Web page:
February 12, 2013

Love of Reading: End of the World? I'll Take it!



I also have a sneaking fondness for dystopic fiction, but usually of the YA variety. Ahem. Check out Nikki Steele's amazing round-up of more highbrow post-apocalyptic fiction. (I love what she says about "poor cardio endurance" - me to a T!) Make sure to check out Nikki's blog: BookPairing; and don't forget to read the rest of the Love of Reading Week 2013 posts.

I love post-apocalyptic novels.

It’s a pretty basic recipe: take a superflu/virus/infection that may or may not be created by the Army or a natural disaster that, likewise, may or may not have been created by the Army and you have the beginnings of a post-apocalyptic novel.

No matter how straightforward the catalyst, the post-apocalyptic genre just scratches that perfect reading itch for me every time. The genre in itself is terrifying, atrocious, brutal, and yet, as a self-proclaimed optimist, I love them. Why?


I think it started with Watership Down. You know that book with the cute rabbit on the cover with the golden sunset? Totally post-apocalyptic. When I read that book in 6th grade, I first felt like a grown-up reader. It was about rabbits, yes, but they were doing heroic things, making decisions based on personal rabbit-y values of integrity and trust, and being pushed to their limits every time.

I read post-apocalyptic novels now because, while I don’t like reading the violence, it does make the true strength and goodness that is inherent in people shine out more brightly with the contrast. As Stephen King so brilliantly shows in his post-apocalyptic epic, The Stand, those horrid situations would create sides where people have to choose between “good” or “evil.” Like most of the post-apocalyptic authors, I tend to think the good side squeaks ahead every time.

Besides this, these novels demand other questions: What ingenuity would we have to tap into to live in a world destroyed? How would we choose who to trust? Would we lose the people we had been before? Could I make it with my meager knowledge of canning food and poor cardio endurance?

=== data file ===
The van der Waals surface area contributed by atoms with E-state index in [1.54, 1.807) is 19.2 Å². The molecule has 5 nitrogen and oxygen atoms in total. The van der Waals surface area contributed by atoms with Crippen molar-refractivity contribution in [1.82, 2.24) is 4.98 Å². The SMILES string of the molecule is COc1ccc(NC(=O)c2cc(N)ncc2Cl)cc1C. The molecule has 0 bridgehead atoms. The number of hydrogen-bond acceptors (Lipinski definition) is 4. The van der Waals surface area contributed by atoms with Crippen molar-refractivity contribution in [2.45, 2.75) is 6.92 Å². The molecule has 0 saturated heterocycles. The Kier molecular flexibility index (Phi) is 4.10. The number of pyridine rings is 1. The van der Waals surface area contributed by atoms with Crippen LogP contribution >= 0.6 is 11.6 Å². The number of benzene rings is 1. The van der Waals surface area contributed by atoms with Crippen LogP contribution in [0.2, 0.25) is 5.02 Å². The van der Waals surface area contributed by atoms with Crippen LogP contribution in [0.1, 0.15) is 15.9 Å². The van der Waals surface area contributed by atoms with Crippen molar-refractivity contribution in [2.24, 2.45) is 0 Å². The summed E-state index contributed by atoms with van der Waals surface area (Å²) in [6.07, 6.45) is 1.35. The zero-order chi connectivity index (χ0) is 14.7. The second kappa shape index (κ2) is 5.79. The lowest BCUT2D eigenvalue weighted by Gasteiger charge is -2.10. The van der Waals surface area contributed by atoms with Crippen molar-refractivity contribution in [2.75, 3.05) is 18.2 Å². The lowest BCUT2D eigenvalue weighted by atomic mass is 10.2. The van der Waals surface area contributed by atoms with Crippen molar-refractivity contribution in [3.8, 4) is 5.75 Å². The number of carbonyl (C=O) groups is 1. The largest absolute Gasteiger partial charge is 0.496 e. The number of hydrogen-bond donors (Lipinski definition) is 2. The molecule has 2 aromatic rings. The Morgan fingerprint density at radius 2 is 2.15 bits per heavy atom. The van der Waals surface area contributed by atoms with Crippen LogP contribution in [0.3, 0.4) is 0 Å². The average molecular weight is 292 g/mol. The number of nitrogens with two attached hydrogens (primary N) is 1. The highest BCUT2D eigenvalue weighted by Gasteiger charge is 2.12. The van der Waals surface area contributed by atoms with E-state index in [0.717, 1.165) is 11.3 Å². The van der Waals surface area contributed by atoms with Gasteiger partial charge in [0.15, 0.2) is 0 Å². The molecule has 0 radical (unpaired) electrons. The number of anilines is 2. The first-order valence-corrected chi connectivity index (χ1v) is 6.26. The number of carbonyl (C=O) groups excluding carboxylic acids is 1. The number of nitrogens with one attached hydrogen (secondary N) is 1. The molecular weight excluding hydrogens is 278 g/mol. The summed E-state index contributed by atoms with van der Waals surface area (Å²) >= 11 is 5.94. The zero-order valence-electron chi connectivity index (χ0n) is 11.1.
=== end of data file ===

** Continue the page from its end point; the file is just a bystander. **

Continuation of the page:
If this is all sounding pretty good to you, may I suggest a handful of recommendations? There are the classic post-apocalypses (The Stand, I Am Legend, Alas Babylon, and A Canticle for Leibowitz) but for some more contemporary choices, try out:

  • The Dog Stars by Peter Heller: One man journeys from his safe area in Colorado to contact a person he heard broadcasting on the radio three years ago.
  • The Road by Cormac McCarthy: Absolute complete destruction of the human race told from the tight focused perspective of a father and his son.
  • Oryx and Crake by Margaret Atwood: Genetically modified animals and humans run amok in the world created by Crake and now tended by the last man alive, Snowman.
  • The Passage by Justin Cronin: While many of the world’s people are turned to vampires, small batches of people left alive fight against them…for centuries.
  • Blindness by José Saramago: A quick-moving, unexplained blindness sweeps through a city that is then quarantined before whatever is causing it can escape into the rest of the world.


What are your favorite post-apocalyptic reads?

Pssst: don't forget that you can link up your love-of-reading posts in only 2 days! What are you going to write about? Also, this post contains Amazon affiliate links.


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